Relativity Space will try a third time to launch a 3D-printed rocket from Cape Canaveral Wednesday night, and weather forecasters predict a 95% chance of favorable conditions for the late-night test flight.
The three-hour launch window at Cape Canaveral Space Force Station opens Wednesday at 10 p.m. EDT (0200 UTC Thursday). Relativity Space will try to make history by launching the first 3D-printed, methane-fueled rocket into orbit, following two scrubbed launch attempts March 8 and March 11.
Delays and aborts are not uncommon in launches of new rockets. Relativity Space shifted the timing for the Terran 1 rocket from the afternoon hours until an overnight launch window for the next countdown Wednesday night.
Relativity Space got within a half-second of launching the Terran 1 rocket on the second launch attempt March 11.
The company said the countdown automatically aborted when a computer detected an apparent issue with the rocket’s “stage separation automation” just a half-second before liftoff. Ground teams uplinked new software to the rocket to fix the glitch, then tried again to launch the Terran 1 rocket later in the launch window March 11. But the countdown stopped again at T-minus 45 seconds when computers detected a slightly low pressure in the second stage methane fuel tank.
Tim Ellis, co-founder and CEO of Relativity Space, said work to prepare for the next Terran 1 launch attempt primarily involved “software redline tweaks,” referring to preset limits that, when tripped, would result in an automatic abort by the computer controlling the final moments of the countdown.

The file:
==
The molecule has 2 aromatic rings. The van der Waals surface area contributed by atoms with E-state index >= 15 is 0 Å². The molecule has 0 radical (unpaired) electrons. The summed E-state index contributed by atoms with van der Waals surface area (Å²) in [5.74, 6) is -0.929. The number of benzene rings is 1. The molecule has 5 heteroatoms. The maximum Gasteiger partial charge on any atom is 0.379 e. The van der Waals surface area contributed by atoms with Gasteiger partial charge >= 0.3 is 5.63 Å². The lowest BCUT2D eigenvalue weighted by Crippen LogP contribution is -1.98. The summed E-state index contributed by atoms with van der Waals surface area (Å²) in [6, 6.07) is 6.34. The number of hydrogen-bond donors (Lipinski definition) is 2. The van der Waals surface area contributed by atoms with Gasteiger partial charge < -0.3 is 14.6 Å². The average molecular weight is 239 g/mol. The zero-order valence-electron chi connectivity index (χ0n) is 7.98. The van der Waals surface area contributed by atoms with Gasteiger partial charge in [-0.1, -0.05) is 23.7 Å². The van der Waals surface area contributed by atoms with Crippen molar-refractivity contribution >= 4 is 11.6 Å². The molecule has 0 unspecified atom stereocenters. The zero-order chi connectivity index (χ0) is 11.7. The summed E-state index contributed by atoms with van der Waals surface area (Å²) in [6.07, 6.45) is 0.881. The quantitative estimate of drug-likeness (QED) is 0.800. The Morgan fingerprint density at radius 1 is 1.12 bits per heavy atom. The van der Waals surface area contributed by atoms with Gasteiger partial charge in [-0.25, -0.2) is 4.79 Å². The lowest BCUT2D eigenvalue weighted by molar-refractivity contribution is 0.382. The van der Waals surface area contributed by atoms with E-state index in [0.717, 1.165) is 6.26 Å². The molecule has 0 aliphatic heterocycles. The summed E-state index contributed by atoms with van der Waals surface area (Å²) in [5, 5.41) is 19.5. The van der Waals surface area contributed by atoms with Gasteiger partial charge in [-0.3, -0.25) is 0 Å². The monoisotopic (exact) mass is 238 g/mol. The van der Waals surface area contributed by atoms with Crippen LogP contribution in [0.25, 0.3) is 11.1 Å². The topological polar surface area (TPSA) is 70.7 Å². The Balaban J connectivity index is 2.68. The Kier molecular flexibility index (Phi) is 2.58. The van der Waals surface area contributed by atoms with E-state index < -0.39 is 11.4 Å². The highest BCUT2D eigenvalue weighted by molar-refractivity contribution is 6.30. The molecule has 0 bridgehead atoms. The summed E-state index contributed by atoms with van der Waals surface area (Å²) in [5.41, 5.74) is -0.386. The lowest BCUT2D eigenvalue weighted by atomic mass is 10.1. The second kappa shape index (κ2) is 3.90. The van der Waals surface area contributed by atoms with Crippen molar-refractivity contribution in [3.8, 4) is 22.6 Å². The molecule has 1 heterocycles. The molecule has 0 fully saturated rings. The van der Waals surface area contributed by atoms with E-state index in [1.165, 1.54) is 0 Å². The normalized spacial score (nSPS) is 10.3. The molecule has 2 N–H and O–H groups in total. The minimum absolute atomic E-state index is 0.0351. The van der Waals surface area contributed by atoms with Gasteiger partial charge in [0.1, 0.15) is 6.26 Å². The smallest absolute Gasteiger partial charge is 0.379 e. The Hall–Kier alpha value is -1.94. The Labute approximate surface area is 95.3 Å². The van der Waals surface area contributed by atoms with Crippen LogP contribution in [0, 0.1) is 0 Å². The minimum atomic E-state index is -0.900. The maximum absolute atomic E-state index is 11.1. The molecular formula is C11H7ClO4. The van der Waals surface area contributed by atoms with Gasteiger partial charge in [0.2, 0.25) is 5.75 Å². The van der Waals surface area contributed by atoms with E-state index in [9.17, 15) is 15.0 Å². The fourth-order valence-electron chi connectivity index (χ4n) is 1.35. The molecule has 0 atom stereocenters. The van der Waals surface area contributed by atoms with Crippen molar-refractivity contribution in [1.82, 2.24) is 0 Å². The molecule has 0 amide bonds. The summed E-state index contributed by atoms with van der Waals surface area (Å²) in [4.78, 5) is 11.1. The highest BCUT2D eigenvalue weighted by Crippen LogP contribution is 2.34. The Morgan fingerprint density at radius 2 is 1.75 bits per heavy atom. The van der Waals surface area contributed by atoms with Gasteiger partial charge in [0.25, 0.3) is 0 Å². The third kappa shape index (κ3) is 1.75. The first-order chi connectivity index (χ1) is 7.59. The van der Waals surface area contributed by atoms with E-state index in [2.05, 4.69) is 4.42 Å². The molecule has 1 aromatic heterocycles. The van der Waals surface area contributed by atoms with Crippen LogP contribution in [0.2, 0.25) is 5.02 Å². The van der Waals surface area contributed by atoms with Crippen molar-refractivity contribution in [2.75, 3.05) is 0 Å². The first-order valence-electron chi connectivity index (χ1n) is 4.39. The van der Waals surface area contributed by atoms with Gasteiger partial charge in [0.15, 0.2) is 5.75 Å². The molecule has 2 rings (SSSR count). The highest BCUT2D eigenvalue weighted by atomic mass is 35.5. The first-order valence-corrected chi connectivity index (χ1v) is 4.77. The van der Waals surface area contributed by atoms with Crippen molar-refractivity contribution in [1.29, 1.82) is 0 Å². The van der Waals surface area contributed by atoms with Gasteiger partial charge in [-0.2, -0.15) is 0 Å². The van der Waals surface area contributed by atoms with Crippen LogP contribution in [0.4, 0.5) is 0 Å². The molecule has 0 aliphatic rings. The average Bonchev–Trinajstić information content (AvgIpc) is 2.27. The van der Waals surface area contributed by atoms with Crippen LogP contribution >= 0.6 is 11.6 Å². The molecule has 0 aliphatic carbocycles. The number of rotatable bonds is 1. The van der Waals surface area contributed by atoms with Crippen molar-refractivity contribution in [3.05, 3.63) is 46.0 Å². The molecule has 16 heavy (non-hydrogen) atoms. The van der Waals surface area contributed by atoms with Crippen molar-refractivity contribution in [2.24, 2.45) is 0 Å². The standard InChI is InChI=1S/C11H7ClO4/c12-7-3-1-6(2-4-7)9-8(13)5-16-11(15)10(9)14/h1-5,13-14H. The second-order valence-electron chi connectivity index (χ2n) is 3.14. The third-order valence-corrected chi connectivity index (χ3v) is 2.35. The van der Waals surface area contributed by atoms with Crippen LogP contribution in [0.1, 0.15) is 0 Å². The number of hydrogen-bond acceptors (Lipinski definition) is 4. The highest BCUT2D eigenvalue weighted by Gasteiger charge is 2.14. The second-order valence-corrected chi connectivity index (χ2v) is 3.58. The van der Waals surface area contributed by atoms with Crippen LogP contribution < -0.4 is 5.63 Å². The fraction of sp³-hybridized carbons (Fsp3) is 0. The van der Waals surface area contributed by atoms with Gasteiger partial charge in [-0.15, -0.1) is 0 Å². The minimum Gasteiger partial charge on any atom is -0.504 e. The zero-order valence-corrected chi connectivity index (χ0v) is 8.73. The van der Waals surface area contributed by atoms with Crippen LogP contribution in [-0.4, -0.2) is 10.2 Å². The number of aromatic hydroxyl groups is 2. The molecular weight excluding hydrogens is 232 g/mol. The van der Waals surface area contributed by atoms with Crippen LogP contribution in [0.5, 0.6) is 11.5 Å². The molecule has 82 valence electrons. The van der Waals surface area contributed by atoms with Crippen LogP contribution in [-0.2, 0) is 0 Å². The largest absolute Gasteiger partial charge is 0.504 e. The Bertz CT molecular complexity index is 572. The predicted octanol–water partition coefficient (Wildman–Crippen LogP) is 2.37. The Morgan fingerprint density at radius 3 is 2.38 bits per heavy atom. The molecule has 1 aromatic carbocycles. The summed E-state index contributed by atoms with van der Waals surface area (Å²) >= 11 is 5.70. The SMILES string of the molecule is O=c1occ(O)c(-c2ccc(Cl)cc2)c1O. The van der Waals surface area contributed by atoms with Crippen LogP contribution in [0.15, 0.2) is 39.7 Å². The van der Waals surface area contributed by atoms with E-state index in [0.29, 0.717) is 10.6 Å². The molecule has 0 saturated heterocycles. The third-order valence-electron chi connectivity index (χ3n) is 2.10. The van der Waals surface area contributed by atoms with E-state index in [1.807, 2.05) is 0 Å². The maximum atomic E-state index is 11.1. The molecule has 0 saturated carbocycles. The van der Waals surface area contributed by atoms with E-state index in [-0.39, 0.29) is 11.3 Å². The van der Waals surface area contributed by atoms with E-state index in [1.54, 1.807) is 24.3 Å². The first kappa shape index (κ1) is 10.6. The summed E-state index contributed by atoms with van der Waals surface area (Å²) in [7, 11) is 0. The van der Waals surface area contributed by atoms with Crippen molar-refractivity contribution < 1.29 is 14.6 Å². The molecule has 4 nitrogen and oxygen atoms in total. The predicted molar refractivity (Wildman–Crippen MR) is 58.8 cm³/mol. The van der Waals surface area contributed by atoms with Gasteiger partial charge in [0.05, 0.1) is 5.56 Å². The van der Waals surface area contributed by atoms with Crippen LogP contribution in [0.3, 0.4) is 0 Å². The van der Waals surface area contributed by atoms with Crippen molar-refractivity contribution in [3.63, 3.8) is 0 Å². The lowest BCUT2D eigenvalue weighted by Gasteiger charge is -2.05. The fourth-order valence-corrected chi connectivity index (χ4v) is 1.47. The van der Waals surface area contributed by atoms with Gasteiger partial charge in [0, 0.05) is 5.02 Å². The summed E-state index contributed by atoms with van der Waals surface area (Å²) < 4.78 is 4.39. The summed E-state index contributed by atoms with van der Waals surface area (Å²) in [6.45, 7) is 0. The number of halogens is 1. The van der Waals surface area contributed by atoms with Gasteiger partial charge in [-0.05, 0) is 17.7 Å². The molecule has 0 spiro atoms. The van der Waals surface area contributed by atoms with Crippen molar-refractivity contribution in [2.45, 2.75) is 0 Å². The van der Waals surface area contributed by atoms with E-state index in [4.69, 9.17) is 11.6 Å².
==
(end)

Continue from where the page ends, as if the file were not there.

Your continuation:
The mission is a demonstration for Relativity’s Terran 1, a 110-foot-tall (33.5-meter) launcher designed to haul more than a ton of cargo into low Earth orbit. The Terran 1 is aimed at the commercial launch market for small to mid-sized satellites, making Relativity one of several privately-developed smallsat launch companies coming online in the last few years.
Relativity Space has nicknamed the Terran 1’s test flight as “Good Luck, Have Fun.” It won’t carry any customer satellites, but will attempt to fly into a 124-mile-high (200-kilometer) orbit about eight minutes after liftoff from Cape Canaveral.
The U.S. Space Force’s 45th Weather Squadron predicts a mostly clear sky, mild temperatures, and breezy conditions Wednesday night at Cape Canaveral.
“Favorable weather looks to be in place for the launch attempt Wednesday night,” the weather team wrote in a forecast issued Tuesday. “Expect partly cloudy skies in the area so there is a slight concern for the cumulus cloud rule, but the overall coverage should diminish through the late afternoon and early evening hours tomorrow.”
Forecasters at Cape Canaveral also expect a 95% chance of good weather for SpaceX’s next mission, set for Friday at 11:33 a.m. EDT (1533 UTC) with another batch of Starlink internet satellites. The Falcon 9 rocket will take off from Space Launch Complex 40 at Cape Canaveral Space Force Station to begin SpaceX’s 20th mission of the year.
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